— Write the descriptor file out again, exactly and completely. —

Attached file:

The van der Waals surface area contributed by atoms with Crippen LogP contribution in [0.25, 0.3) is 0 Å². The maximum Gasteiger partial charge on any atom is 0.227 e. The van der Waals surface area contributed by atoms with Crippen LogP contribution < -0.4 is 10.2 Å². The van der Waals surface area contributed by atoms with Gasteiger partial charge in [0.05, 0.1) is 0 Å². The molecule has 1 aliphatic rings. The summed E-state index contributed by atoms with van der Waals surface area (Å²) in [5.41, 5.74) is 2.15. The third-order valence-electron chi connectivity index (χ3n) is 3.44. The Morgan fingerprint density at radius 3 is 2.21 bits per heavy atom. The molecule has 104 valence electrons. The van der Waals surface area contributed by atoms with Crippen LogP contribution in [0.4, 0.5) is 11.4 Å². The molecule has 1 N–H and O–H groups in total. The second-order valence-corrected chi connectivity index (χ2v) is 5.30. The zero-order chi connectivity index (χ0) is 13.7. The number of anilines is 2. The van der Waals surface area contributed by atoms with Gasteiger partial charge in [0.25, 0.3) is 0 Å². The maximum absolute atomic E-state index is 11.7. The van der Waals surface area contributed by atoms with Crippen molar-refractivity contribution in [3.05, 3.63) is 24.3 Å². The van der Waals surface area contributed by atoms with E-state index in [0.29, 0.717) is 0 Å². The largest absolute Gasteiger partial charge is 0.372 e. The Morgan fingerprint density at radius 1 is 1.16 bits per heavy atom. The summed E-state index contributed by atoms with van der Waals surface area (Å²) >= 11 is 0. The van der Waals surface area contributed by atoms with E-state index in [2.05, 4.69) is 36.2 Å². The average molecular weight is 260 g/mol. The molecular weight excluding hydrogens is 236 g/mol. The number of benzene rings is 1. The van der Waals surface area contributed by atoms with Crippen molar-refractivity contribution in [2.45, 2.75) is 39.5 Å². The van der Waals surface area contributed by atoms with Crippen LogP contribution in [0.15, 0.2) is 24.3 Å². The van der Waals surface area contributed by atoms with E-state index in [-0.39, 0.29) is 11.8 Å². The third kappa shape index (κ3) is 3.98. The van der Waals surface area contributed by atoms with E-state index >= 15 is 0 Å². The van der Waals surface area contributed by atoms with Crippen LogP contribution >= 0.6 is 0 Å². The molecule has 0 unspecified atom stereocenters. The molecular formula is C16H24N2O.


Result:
The van der Waals surface area contributed by atoms with Crippen LogP contribution in [0.25, 0.3) is 0 Å². The maximum Gasteiger partial charge on any atom is 0.227 e. The van der Waals surface area contributed by atoms with Crippen LogP contribution < -0.4 is 10.2 Å². The van der Waals surface area contributed by atoms with Gasteiger partial charge in [0.05, 0.1) is 0 Å². The molecule has 1 aliphatic rings. The summed E-state index contributed by atoms with van der Waals surface area (Å²) in [5.41, 5.74) is 2.15. The third-order valence-electron chi connectivity index (χ3n) is 3.44. The Morgan fingerprint density at radius 3 is 2.21 bits per heavy atom. The molecule has 104 valence electrons. The van der Waals surface area contributed by atoms with Crippen LogP contribution in [0.4, 0.5) is 11.4 Å². The molecule has 1 N–H and O–H groups in total. The second-order valence-corrected chi connectivity index (χ2v) is 5.30. The zero-order chi connectivity index (χ0) is 13.7. The number of anilines is 2. The van der Waals surface area contributed by atoms with Gasteiger partial charge in [0.25, 0.3) is 0 Å². The maximum absolute atomic E-state index is 11.7. The van der Waals surface area contributed by atoms with Crippen molar-refractivity contribution in [3.05, 3.63) is 24.3 Å². The van der Waals surface area contributed by atoms with E-state index in [0.29, 0.717) is 0 Å². The largest absolute Gasteiger partial charge is 0.372 e. The Morgan fingerprint density at radius 1 is 1.16 bits per heavy atom. The summed E-state index contributed by atoms with van der Waals surface area (Å²) >= 11 is 0. The van der Waals surface area contributed by atoms with E-state index in [2.05, 4.69) is 36.2 Å². The average molecular weight is 260 g/mol. The molecular weight excluding hydrogens is 236 g/mol. The number of benzene rings is 1. The van der Waals surface area contributed by atoms with Crippen molar-refractivity contribution in [2.45, 2.75) is 39.5 Å². The van der Waals surface area contributed by atoms with Crippen LogP contribution in [0.15, 0.2) is 24.3 Å². The van der Waals surface area contributed by atoms with E-state index in [-0.39, 0.29) is 11.8 Å². The third kappa shape index (κ3) is 3.98. The van der Waals surface area contributed by atoms with E-state index >= 15 is 0 Å². The van der Waals surface area contributed by atoms with Crippen LogP contribution >= 0.6 is 0 Å². The molecule has 0 unspecified atom stereocenters. The molecular formula is C16H24N2O.